You know we’re in exile when you discover some good theology in Babylonian literature.
Many cultural analysts liken our situation today to the Judeans in the Babylonian exile. They were outsiders, exiles, in a land of exile. Western (including American) Christianity is an outsider, or exile, operating outside the arenas where American cultures are mainly made.
One way to recognize this is to do what the sons of Judah (a small percentage of the Judeans in Babylon) did over the course of their first three years in exile. They studied the language and literature of Babylon (Daniel 1). But why?
C. S. Lewis knew why. Everyone is made in God’s image, so Lewis believed everyone gets at least part of the story right. “I couldn’t believe that nine-hundred and ninety-nine religions were completely false and the remaining one true.” Lewis felt that Christianity is not just the fulfillment of Judaism, but all faiths, for all faiths get some things correct.
Put another way, Lewis was confident that pagans, in the fine phrase of Edward Norman, got it “broadly right.” Shrewd Christians study pagan literature, as Paul studied Athens’ pagan poets to see where they got it broadly right. The sons of Judah did likewise in Babylon.
This is why I read the Economist, an international weekly newspaper that focuses on current affairs, international business, politics, and technology. It’s good Babylonian literature.
And it occasionally touches on theology. In a recent article, the magazine highlighted what cannot be achieved online when it comes to the faith. First, the magazine writes, “God does not work as well over Zoom. The ineffable is lost.”
Ineffable means indescribable, what Augustine wrote: “If you can understand it, it’s not God.” God desires more to be experienced than explained—touched more than merely discussed.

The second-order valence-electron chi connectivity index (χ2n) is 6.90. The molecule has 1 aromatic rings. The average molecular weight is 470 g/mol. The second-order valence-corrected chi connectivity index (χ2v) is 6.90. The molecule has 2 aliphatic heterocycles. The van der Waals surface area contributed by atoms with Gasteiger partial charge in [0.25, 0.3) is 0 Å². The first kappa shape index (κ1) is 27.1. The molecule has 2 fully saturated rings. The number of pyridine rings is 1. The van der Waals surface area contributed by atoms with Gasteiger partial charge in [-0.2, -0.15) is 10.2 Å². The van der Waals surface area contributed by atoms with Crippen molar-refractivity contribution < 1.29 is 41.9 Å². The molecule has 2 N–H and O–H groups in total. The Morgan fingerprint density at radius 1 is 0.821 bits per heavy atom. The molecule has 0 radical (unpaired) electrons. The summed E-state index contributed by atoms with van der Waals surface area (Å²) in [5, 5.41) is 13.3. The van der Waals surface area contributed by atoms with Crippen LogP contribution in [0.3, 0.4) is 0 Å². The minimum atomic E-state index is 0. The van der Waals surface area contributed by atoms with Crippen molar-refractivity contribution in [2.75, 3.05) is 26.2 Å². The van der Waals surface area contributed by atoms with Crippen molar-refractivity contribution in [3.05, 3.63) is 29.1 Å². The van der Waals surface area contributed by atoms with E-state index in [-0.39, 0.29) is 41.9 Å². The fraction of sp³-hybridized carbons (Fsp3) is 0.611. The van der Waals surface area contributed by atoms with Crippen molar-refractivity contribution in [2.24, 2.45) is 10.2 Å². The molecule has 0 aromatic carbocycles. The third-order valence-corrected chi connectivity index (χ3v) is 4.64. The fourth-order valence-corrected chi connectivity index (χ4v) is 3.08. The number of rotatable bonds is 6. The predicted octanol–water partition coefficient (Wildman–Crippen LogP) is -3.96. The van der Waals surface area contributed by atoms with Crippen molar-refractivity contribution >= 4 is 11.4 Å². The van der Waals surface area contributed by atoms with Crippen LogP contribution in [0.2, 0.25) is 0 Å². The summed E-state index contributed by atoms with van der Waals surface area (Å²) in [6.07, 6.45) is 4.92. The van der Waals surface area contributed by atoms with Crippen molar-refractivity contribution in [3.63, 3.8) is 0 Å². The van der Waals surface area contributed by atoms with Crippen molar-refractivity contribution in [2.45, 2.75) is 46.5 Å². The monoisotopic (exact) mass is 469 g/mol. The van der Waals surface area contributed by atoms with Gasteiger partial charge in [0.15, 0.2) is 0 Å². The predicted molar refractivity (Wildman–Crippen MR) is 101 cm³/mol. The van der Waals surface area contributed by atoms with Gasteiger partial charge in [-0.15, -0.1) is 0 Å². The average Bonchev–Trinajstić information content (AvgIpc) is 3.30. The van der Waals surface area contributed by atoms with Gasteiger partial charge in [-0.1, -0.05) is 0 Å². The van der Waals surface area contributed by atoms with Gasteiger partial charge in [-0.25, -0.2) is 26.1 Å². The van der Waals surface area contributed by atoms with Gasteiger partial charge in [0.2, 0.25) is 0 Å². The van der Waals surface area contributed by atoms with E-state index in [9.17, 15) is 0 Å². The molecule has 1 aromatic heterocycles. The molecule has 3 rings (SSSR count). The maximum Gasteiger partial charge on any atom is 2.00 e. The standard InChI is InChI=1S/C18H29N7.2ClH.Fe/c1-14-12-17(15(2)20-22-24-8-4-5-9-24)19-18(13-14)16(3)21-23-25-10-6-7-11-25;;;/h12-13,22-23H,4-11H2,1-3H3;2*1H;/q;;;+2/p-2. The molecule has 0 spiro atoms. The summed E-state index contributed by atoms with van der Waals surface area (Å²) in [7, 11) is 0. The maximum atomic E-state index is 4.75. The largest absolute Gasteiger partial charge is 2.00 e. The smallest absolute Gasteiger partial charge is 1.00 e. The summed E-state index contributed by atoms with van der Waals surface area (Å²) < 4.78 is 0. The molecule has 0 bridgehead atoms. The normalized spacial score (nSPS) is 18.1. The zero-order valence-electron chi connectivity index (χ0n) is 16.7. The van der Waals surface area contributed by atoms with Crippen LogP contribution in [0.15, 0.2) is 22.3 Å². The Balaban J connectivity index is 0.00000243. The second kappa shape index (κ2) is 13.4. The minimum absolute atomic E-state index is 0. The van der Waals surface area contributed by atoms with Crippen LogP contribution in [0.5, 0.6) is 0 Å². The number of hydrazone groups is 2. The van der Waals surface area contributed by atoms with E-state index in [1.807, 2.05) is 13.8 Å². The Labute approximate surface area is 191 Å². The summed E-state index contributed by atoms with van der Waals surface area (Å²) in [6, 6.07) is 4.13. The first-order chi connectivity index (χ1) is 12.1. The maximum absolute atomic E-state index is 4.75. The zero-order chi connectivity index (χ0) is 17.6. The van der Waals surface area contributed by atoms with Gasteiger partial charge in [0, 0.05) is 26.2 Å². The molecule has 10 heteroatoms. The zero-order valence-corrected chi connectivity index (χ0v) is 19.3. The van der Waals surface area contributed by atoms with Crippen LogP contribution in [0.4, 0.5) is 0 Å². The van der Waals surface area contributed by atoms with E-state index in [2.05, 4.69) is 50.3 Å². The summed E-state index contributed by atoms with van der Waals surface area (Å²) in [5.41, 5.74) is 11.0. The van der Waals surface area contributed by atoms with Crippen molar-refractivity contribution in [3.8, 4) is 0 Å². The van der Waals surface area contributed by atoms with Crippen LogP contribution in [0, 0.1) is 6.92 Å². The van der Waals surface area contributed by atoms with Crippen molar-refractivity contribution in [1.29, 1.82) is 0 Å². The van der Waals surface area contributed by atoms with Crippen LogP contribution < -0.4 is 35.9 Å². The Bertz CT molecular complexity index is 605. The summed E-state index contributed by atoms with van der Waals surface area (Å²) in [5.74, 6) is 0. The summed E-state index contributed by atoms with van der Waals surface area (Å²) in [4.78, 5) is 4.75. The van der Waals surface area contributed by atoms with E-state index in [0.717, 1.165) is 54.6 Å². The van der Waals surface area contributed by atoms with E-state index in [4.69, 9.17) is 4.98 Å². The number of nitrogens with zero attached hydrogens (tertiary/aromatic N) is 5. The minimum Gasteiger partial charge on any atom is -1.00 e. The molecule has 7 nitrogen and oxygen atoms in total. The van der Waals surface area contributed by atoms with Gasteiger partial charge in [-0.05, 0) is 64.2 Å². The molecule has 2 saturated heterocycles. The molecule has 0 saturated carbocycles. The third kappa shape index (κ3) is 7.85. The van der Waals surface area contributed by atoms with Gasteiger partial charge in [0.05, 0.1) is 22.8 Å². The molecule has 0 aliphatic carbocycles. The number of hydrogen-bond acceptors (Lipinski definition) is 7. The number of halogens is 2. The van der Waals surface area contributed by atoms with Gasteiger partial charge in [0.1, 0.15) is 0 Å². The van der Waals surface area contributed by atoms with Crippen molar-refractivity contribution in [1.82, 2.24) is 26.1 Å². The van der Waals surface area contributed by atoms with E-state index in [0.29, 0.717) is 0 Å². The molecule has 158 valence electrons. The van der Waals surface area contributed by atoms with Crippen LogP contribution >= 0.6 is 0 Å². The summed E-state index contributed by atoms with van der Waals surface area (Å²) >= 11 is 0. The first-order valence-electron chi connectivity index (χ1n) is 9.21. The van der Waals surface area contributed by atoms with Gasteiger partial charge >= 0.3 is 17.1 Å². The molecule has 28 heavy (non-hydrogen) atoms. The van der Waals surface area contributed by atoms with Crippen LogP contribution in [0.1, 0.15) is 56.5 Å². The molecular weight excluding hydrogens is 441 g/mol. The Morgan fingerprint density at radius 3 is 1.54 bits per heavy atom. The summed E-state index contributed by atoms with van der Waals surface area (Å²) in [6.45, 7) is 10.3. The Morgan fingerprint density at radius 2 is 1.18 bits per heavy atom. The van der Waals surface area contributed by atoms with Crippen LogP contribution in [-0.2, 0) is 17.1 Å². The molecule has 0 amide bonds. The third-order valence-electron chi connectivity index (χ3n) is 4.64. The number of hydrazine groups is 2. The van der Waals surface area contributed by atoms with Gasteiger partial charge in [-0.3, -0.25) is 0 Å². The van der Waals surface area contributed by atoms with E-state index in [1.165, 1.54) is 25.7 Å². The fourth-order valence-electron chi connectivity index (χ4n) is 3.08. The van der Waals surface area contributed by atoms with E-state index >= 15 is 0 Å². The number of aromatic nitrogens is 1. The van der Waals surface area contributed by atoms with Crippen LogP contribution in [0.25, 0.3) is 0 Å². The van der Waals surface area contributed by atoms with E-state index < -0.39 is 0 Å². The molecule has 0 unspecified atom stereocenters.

Pre-Enlightenment churches get this. We see this in the art, architecture, the smells, and so on. They evoke a sense of wonder, the ineffable.
Much of American Christianity doesn’t get this. In older traditions, the Eucharist is the centerpiece of the service, so God doesn’t work well online for he isn’t present in the Eucharist online. Newer, Enlightenment traditions see the sermon as the centerpiece of the service, so they feel God does well online because instruction can be done well online. But this model does away with the ineffable, which is best experienced in the bread and wine.
The Economist gets this. “Transubstantiation, it is widely agreed, is not possible over the internet.” That’s good Babylonian theology, even if you’re unfamiliar with the word transubstantiation.
It’s the conversion of the substance of the Eucharistic bread and wine into the body and blood of Christ at consecration. Only the appearances of bread and wine remain. Many pre-Enlightenment traditions hold to this, the real presence of Christ in the Eucharist.
Or they hold to consubstantiation, where the substance of the bread and wine coexists with the body and blood of Christ in the Eucharist. Either way, pre-Enlightenment churches recognize the real presence of Christ in the Eucharist is not possible over the internet.
Why not? Pre-Enlightenment traditions are embodied, where flesh-and-blood ministers must be present to consecrate the real presence of Christ in the Eucharistic bread and wine. These traditions take seriously Jesus’ words that “unless you eat my flesh and drink my blood, you have no part in me.” This embodied presence is not possible over the internet.
But with the advent of Enlightenment rationalism we see disembodied faiths, where the real presence of Christ is reduced to merely symbolic presence. Jesus isn’t actually present, so, as the Economist wryly notes, “Companies selling communion wafers and wine have been doing a brisk trade to worshippers stuck at home.” Just throw away the leftovers.
This horrifies pre-Enlightenment traditions. They recognize, as Tim Keller writes, that the Lord’s Supper is the “ultimate renewal ceremony” of the marriage covenant between Christ and His Bride. In the Eucharist, every little bit of Jesus’ body and blood that’s left over is not disposed of in the trash. Horrors.
But the fact that Babylonian literature such as the Economist has to remind us of this fact tells me American Christianity is in exile… and only a few get it.
 C. S. Lewis, God In The Dock, ed. Walter Hooper. (Eerdmans, 1970), 54.
 Richard John Neuhaus, “C. S. Lewis in the Public Square,” First Things, Vol. 88, September 1998, pp. 30-35.
 “Lockdown has turned Christianity into a winner-take-all business,” The Economist, April 3, 2021.